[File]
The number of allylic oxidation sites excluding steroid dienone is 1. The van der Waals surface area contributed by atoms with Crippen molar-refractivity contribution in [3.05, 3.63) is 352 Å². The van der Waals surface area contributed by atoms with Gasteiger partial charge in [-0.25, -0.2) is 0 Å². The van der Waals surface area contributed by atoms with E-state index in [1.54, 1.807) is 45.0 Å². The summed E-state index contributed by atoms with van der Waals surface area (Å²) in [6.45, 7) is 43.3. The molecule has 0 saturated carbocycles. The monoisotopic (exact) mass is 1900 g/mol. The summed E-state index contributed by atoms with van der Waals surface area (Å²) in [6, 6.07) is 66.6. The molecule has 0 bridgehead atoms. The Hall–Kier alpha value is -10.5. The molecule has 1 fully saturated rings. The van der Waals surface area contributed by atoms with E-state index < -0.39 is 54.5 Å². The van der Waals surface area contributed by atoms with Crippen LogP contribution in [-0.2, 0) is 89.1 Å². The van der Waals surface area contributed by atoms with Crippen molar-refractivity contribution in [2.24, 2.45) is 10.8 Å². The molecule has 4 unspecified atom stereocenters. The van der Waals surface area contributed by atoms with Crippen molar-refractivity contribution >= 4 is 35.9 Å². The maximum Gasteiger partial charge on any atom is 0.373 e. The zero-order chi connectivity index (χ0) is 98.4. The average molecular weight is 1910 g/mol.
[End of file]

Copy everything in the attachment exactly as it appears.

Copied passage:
The number of allylic oxidation sites excluding steroid dienone is 1. The van der Waals surface area contributed by atoms with Crippen molar-refractivity contribution in [3.05, 3.63) is 352 Å². The van der Waals surface area contributed by atoms with Gasteiger partial charge in [-0.25, -0.2) is 0 Å². The van der Waals surface area contributed by atoms with E-state index in [1.54, 1.807) is 45.0 Å². The summed E-state index contributed by atoms with van der Waals surface area (Å²) in [6.45, 7) is 43.3. The molecule has 0 saturated carbocycles. The monoisotopic (exact) mass is 1900 g/mol. The summed E-state index contributed by atoms with van der Waals surface area (Å²) in [6, 6.07) is 66.6. The molecule has 0 bridgehead atoms. The Hall–Kier alpha value is -10.5. The molecule has 1 fully saturated rings. The van der Waals surface area contributed by atoms with E-state index < -0.39 is 54.5 Å². The van der Waals surface area contributed by atoms with Crippen LogP contribution in [-0.2, 0) is 89.1 Å². The van der Waals surface area contributed by atoms with Crippen molar-refractivity contribution in [2.24, 2.45) is 10.8 Å². The molecule has 4 unspecified atom stereocenters. The van der Waals surface area contributed by atoms with Crippen molar-refractivity contribution >= 4 is 35.9 Å². The maximum Gasteiger partial charge on any atom is 0.373 e. The zero-order chi connectivity index (χ0) is 98.4. The average molecular weight is 1910 g/mol.